By Roderick D. Cannon
When attempting to compare Gesto’s canntaireachd staff notation we have some helpful resources which we can call upon. There are some other written records of canntaireachd, especially one compiled by Angus MacKay consisting of short quotations of tunes. They are quite possibly from Angus’s father, but at any rate they are certainly authentic. Here are a couple of comparisons:
There are too many interesting points to deal with here, but we can see at once a strong family resemblance.
Secondly, we have live recordings of canntaireachd from pipers who were piobaireachd players, Gaelic speakers and fluent users of canntaireachd. These were studied carefully by Kim Chambers, in her thesis at Edinburgh University in 1981. Here is just a short extract from one, collected in the 1970s.
And here I’ve squeezed in just one that I recorded myself. It’s not piobaireachd, and the sound quality is terrible, so I won’t give you more than a few seconds. It’s an old piper from a travelling family in Perthshire, Henry MacGregor, who sang strathspeys and reels with great gusto:
I’ve played recordings like these to groups of students, some of whom, I’m sorry to say, were more amused than impressed. Of course they’re scratchy and under-rehearsed, but seriously, listening to recordings like this gives some insight into what the early collectors of our music had to go through. As old Henry MacGregor just said, “It’s easy for me playing but it’s no’ easy for me singing”. And even more seriously, what a lot of our music actually collected in just that way, then tidied up in writing and printing later on. We can only admire and thank those pipers, battling with old age, ill health, personal circumstances, but so keen to pass on what they knew.
In a moment I’ll discuss some of our own apparent difficulties and try to show that they are not as difficult as all that. But first let’s take a break from musicology and hear another tune.
I had to do a certain amount of editing here. Nobody is required to take my judgments on trust, of course, and the new book will give all the information for anyone to go their own way. This tune is unique to Gesto; we don’t find anywhere else. However, it does have relationships to other tunes. In some ways it reminds me of The Battle of Waternish. And recently, Patrick Molard has discovered in the Campbell canntaireachd manuscript a tune (nameless, No. 16 in CC Book 1) which follows a similar pattern to Gesto’s tune, but uses different melody notes.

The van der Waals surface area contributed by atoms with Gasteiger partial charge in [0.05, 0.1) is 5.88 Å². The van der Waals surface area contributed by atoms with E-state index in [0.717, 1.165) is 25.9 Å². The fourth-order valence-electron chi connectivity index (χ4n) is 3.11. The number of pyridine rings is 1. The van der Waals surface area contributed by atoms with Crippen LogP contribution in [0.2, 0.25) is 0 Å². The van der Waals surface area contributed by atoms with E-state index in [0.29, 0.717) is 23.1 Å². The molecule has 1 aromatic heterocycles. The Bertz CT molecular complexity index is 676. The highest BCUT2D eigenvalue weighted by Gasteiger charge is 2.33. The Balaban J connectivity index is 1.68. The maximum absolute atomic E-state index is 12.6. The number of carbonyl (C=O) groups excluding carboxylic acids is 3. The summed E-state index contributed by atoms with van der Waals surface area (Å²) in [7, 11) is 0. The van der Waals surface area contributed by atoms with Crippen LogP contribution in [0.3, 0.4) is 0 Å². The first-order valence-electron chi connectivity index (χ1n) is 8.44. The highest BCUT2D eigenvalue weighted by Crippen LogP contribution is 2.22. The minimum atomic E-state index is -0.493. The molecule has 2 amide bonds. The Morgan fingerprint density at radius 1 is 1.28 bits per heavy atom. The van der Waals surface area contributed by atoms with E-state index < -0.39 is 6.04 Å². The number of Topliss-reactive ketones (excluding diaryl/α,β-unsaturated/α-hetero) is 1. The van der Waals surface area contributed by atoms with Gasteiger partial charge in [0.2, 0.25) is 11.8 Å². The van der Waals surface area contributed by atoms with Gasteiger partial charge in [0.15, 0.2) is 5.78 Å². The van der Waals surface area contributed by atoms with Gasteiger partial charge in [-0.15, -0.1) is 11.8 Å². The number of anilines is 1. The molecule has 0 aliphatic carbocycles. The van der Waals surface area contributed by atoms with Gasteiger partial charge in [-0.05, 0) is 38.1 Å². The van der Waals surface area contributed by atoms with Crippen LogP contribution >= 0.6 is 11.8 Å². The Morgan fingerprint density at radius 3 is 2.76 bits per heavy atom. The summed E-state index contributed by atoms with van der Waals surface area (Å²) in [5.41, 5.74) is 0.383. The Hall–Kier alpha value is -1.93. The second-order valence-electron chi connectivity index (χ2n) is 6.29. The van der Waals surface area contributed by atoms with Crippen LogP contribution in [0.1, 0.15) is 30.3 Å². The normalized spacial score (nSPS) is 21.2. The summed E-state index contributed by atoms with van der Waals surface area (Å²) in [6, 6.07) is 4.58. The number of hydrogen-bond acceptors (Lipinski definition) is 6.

There’s a lot of food for thought there, but for the moment I’d rather hear the historical legend and listen to the music. Gesto calls the tune Drum Thaulsgire, which I read as Druim Thalasgair, ‘The Ridge of Tallisker’, and he provides a lurid legend. The MacDonalds had invaded the MacLeod territory in Waternish. The MacLeods fought back, and the MacDonalds rushed to their boats where they had landed at Ardmore. But the launching took too long, most of them were killed, and there on the beach, says Gesto, “some their bones have been frequently found”. Here’s a section of the map of Skye, and here a blow-up showing Ardmore Point.
The area is rich with traditions — terrible traditions. Let’s not romanticise the atrocities that happened in the days of clan warfare, but be glad of the great art that came out of some of them. Here on the map is a battlefield, Blàr Mille Gharaidh, and here is Trumpan church, one of the sites remembered for the burning of the MacDonalds that I mentioned earlier, and here, perhaps the most evocative, is Cnoc a’ Chatha, the Hill of the Battle. The photograph on the page opposite shows Ardmore Bay and the beach where the MacDonalds struggled to escape.